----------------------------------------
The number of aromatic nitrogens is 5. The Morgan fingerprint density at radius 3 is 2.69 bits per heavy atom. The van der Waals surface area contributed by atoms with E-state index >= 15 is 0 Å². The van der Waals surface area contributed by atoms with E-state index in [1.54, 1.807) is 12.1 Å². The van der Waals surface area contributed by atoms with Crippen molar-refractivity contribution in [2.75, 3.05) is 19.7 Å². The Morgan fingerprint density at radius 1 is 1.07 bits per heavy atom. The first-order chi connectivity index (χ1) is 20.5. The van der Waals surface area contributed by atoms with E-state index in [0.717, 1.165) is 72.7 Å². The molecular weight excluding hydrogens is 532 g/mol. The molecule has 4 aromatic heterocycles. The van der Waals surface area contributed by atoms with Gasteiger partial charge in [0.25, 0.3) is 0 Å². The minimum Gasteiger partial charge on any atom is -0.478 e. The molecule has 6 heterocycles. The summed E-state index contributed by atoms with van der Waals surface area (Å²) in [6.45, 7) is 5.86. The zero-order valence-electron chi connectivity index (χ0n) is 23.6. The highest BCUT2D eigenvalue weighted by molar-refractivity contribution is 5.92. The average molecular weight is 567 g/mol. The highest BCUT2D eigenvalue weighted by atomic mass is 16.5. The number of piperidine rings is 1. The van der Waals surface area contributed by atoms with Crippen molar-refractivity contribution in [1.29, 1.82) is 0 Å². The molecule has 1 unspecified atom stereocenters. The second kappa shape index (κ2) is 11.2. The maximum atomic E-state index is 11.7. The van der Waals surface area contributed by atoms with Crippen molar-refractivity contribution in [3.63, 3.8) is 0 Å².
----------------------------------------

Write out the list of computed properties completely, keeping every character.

The number of aromatic nitrogens is 5. The Morgan fingerprint density at radius 3 is 2.69 bits per heavy atom. The van der Waals surface area contributed by atoms with E-state index >= 15 is 0 Å². The van der Waals surface area contributed by atoms with E-state index in [1.54, 1.807) is 12.1 Å². The van der Waals surface area contributed by atoms with Crippen molar-refractivity contribution in [2.75, 3.05) is 19.7 Å². The Morgan fingerprint density at radius 1 is 1.07 bits per heavy atom. The first-order chi connectivity index (χ1) is 20.5. The van der Waals surface area contributed by atoms with E-state index in [0.717, 1.165) is 72.7 Å². The molecular weight excluding hydrogens is 532 g/mol. The molecule has 4 aromatic heterocycles. The van der Waals surface area contributed by atoms with Gasteiger partial charge in [0.25, 0.3) is 0 Å². The minimum Gasteiger partial charge on any atom is -0.478 e. The molecule has 6 heterocycles. The summed E-state index contributed by atoms with van der Waals surface area (Å²) in [6.45, 7) is 5.86. The zero-order valence-electron chi connectivity index (χ0n) is 23.6. The highest BCUT2D eigenvalue weighted by molar-refractivity contribution is 5.92. The average molecular weight is 567 g/mol. The highest BCUT2D eigenvalue weighted by atomic mass is 16.5. The number of piperidine rings is 1. The van der Waals surface area contributed by atoms with Crippen molar-refractivity contribution in [1.29, 1.82) is 0 Å². The molecule has 1 unspecified atom stereocenters. The second kappa shape index (κ2) is 11.2. The maximum atomic E-state index is 11.7. The van der Waals surface area contributed by atoms with Crippen molar-refractivity contribution in [3.63, 3.8) is 0 Å².